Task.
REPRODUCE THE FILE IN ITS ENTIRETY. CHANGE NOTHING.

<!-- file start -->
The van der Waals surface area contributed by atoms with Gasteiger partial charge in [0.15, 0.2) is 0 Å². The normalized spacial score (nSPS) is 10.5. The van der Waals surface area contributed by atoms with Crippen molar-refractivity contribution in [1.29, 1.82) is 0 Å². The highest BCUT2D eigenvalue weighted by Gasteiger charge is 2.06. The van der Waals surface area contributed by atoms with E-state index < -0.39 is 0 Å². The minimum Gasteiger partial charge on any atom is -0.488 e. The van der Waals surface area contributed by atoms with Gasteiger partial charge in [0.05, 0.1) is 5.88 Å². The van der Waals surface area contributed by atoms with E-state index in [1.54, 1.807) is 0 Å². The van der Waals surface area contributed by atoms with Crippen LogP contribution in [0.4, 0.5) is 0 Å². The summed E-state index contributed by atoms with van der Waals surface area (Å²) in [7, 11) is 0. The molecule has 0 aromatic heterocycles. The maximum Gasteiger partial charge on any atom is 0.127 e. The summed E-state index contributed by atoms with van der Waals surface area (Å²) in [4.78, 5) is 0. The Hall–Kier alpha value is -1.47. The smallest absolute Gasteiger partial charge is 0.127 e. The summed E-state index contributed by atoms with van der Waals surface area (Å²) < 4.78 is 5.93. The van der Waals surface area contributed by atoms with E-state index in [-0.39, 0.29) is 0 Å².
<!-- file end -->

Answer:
The van der Waals surface area contributed by atoms with Gasteiger partial charge in [0.15, 0.2) is 0 Å². The normalized spacial score (nSPS) is 10.5. The van der Waals surface area contributed by atoms with Crippen molar-refractivity contribution in [1.29, 1.82) is 0 Å². The highest BCUT2D eigenvalue weighted by Gasteiger charge is 2.06. The van der Waals surface area contributed by atoms with E-state index < -0.39 is 0 Å². The minimum Gasteiger partial charge on any atom is -0.488 e. The van der Waals surface area contributed by atoms with Gasteiger partial charge in [0.05, 0.1) is 5.88 Å². The van der Waals surface area contributed by atoms with E-state index in [1.54, 1.807) is 0 Å². The van der Waals surface area contributed by atoms with Crippen LogP contribution in [0.4, 0.5) is 0 Å². The summed E-state index contributed by atoms with van der Waals surface area (Å²) in [7, 11) is 0. The molecule has 0 aromatic heterocycles. The maximum Gasteiger partial charge on any atom is 0.127 e. The summed E-state index contributed by atoms with van der Waals surface area (Å²) in [4.78, 5) is 0. The Hall–Kier alpha value is -1.47. The smallest absolute Gasteiger partial charge is 0.127 e. The summed E-state index contributed by atoms with van der Waals surface area (Å²) < 4.78 is 5.93. The van der Waals surface area contributed by atoms with E-state index in [-0.39, 0.29) is 0 Å².